The ascaris attempted to skirt around the bands of warriors, but were caught when Ujuwa and his force attacked them.  Mary's force fled without taking any casualties, but were forced to drop their discovery.

From this point on, Mary and her ascaris ran for the corner as fast as they could.  This seemed to catch the tribesmen somewhat flat footed; none of them managed to intercept the white woman and her friends.  [Ujuwa's group had acquired a Movement stress token and didn't have the right card/dice to rally from it, whilst the other warband wasn't well positioned to attack].

At the last moment, the chieftain ordered his archers to shoot at the strangers.  It was a damaging volley, but not enough to halt the ascaris.

With one last bound, Mary and her ascaris left the table, thus securing a guaranteed 15 victory points for her side.

At the same time, the furthest-advanced tribal warband bludgeoned its way past the ruga ruga.  Casualties were heavy on both sides.

The last of the white adventurers also fell at this point, though I forget whether he was a victim of a Fang blowpipe or whether he was assegaied by a passing group of warriors.

Since the tribesmen now outnumbered the expedition considerably, they rushed forwards.  Ujuwa's band came through the jungle unhurt and fell upon the 2 remaining soldiers and their accompanying kirangozi.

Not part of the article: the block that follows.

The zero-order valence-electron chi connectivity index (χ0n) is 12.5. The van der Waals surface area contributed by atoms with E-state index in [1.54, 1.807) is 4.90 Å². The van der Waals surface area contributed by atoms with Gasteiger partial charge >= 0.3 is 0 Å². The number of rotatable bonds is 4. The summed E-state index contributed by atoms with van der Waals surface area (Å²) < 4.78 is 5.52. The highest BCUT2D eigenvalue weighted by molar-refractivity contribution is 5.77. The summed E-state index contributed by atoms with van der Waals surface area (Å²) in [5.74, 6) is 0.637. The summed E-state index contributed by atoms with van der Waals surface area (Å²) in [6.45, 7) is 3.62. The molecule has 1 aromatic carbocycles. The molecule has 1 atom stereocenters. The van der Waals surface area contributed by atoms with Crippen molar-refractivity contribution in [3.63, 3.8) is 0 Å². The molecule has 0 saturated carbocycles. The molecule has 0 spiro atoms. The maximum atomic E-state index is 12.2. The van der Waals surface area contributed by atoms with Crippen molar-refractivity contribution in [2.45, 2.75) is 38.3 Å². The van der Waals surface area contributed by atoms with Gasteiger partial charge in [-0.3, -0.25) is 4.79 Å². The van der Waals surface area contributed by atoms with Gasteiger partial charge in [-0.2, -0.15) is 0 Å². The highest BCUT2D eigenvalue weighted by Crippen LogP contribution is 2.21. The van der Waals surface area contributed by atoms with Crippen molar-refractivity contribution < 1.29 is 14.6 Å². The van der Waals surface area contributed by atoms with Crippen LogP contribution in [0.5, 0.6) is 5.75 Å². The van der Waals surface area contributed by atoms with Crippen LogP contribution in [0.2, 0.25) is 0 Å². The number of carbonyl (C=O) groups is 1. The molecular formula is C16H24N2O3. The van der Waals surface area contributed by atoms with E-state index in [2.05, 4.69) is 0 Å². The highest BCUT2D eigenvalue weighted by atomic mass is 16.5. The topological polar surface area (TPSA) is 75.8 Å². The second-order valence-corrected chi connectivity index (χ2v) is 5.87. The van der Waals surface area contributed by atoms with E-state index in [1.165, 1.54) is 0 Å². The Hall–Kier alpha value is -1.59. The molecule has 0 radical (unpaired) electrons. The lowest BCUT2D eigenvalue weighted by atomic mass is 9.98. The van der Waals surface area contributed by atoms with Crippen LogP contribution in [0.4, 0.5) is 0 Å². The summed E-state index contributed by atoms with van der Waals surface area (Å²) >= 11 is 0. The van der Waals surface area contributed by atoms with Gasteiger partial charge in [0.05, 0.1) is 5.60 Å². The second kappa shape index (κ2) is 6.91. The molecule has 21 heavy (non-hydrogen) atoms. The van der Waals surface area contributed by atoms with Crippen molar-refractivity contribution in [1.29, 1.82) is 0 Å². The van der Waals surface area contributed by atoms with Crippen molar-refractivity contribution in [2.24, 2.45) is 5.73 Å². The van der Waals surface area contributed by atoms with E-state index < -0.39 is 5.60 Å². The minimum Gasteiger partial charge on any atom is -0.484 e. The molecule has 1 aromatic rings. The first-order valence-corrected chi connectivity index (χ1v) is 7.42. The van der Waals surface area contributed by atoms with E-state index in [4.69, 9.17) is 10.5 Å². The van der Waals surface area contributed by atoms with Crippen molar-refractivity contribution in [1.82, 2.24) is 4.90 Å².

In a small-minded act of petty revenge, the last of the ruga ruga shot the tribal soothsayer.  Amongst other things, this left a single warrior guarding the #4 objective for the tribal forces.

The End Game

At this point, the forest tribe held all four discovery tokens, as well as a loot counter [I forget how this was picked up - probably it was from a random event].  Excluding the items for which random victory points are awarded [i.e. loot and knocking out enemy characters], the scores so far were:

  • Mary: 15VP for exiting the table
  • Ujuwa: 16VP for 4 discoveries
In other words, it looked very tight, but probably a minor native win.

The doctor [who hadn't moved at all up to this late point in the game] thought he saw a chance of reversing this.  It may not have been good odds, but the lone warrior with the #4 objective was an easy target - if the doctor and his followers could catch the tribesman.

Unsurprisingly, the lone warrior fled when he saw the doctor's band approaching.  However, Ujuwa had to use his only movement card for this - and that meant his own band [with the #2 discovery which had been captured from Mary earlier in the game] was in range.